Not a pretty picture
There isn’t a whole lot to like about a team that was on the verge of being a power in the West a couple years ago besides its All-Star goalie. There’s no offense to speak of, a defense that’s too old, slow and soft, and a new general manager who has zero experience in running a hockey team.
But stranger things have happened. It is a long season, and things aren’t always as they appear. No one could have expected the Canucks to lose seven of their last eight games last year and fall from the verge of a division title to last place and out of the playoffs.
It was a shocking turnaround and signaled big changes throughout the organization. General manager Dave Nonis was fired and replaced with high-profile player agent Mike Gillis. The question is: Will Gillis’ success representing players in his former career translate into overseeing a franchise better than it’s been done before? The Canucks have been around since 1970, never won a Stanley Cup and have won two series’ during the same playoffs just once in 25 seasons since reaching the 1982 Finals.
Knowing he has Luongo under contract for this season and next, Gillis started to reshape the Vancouver roster around the 29-year-old puck-stopper, who has clearly been the Canucks’ best player the last couple of seasons.
In 2002-03, Markus Naslund (102), Brendan Morrison (71) and Todd Bertuzzi (97) combined for 270 points, making up the most potent line in hockey. Bertuzzi has long since departed, and the remaining two left the organization over the summer. Naslund and Morrison both took the free-agent route out of town when it became clear Gillis was taking Vancouver in another direction.
On top of that, long-time fan-favorite Trevor Linden, maybe the franchise’s most recognizable player ever, retired. It’s a good thing the fans in Western Canada are so passionate about their Canucks because their patience is being tested.
Gillis made a number of tough decisions that, in all honesty, you can’t really dispute. Naslund and Morrison are aging vets who were showing diminishing returns. Linden’s time had come, regardless of the change in the GM office. But what will be interesting is how Gillis proceeds with the Sedin twins – Henrik and Daniel – who are both in the final year of contracts that lead directly into unrestricted free agency next summer.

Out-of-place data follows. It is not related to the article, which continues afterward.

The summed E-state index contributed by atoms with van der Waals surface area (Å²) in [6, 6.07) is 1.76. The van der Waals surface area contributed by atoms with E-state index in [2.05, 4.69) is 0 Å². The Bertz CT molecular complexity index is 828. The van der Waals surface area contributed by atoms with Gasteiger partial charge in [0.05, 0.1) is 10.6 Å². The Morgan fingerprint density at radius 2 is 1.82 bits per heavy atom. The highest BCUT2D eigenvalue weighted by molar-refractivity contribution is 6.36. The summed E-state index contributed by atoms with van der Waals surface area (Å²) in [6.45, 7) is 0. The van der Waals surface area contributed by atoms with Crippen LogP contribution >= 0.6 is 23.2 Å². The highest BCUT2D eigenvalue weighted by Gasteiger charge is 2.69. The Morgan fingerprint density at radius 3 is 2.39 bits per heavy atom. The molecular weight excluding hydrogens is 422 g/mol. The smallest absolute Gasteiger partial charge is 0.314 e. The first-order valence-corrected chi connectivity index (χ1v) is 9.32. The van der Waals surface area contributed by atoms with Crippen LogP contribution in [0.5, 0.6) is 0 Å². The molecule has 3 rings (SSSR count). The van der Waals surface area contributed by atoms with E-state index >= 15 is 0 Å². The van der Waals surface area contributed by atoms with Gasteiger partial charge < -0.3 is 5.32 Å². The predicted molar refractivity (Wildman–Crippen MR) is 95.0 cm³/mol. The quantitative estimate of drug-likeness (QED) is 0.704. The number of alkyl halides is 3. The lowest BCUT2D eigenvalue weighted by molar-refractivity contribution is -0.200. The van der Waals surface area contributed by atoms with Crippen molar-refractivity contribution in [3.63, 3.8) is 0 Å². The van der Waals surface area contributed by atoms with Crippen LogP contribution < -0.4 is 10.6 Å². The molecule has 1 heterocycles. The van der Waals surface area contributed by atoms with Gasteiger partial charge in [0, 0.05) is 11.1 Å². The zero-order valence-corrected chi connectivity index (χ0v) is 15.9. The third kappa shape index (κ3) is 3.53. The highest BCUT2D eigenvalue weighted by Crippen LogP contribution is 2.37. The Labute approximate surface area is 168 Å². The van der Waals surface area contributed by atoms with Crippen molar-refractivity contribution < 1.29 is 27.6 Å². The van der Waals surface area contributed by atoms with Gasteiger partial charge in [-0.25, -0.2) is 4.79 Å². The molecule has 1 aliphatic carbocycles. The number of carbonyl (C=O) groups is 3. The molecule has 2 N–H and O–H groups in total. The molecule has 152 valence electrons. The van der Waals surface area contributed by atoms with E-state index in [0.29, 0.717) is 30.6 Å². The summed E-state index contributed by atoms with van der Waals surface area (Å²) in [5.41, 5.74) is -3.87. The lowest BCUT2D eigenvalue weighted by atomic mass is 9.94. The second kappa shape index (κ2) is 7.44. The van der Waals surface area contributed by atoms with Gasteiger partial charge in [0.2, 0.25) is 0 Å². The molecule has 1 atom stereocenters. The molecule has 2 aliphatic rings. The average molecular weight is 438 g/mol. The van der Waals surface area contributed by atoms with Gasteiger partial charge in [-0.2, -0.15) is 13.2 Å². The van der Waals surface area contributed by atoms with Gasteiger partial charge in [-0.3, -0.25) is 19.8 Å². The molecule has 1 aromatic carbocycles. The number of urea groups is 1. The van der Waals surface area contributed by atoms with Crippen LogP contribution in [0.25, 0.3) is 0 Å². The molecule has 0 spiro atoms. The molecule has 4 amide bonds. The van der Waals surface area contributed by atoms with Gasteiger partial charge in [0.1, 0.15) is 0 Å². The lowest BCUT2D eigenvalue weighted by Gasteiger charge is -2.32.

It’s not an easy call. On one hand, the Sedins are really all Vancouver has left at the outset of this season in terms of marquee talent up front. Then again, exactly how good are the twins? Both are 28. Henrik is more the set-up guy, never having scored more than 18 goals in a season and producing at a rate of basically a point a game each of the last three seasons. Daniel scored 36 goals two years ago, but that’s the only time during his seven seasons he’s deviated from between nine and 29 goals.
Certainly both will be asked to fill first-line roles this season, and that might be a bit of a stretch. Assuming both will want to continue to play for the same team, it’s a double hit on the payroll, and they won’t come cheap. It’s a unique situation for all involved.
Last season: 39-33-10, 88 points, fifth place Northwest Division, 11th place Western Conference. The Canucks melted down in their final eight games of the regular season, resulting in seven losses, to shockingly go from the middle of the playoff pack to the outside looking in for the second time in three years.
Imports: RW Pavol Demitra (2007-08 team: Minnesota Wild), C Kyle Wellwood (Toronto Maple Leafs), LW Darcy Hordichuk (Nashville Predators ), D Nolan Baumgartner (Dallas Stars), C Ryan Johnson (St. Louis Blues), RW Steve Bernier (Buffalo Sabres/San Jose Sharks), D Rob Davison (New York Islanders), C Jason Krog (Atlanta Thrashers), D Lawrence Nycholat (Ottawa Senators).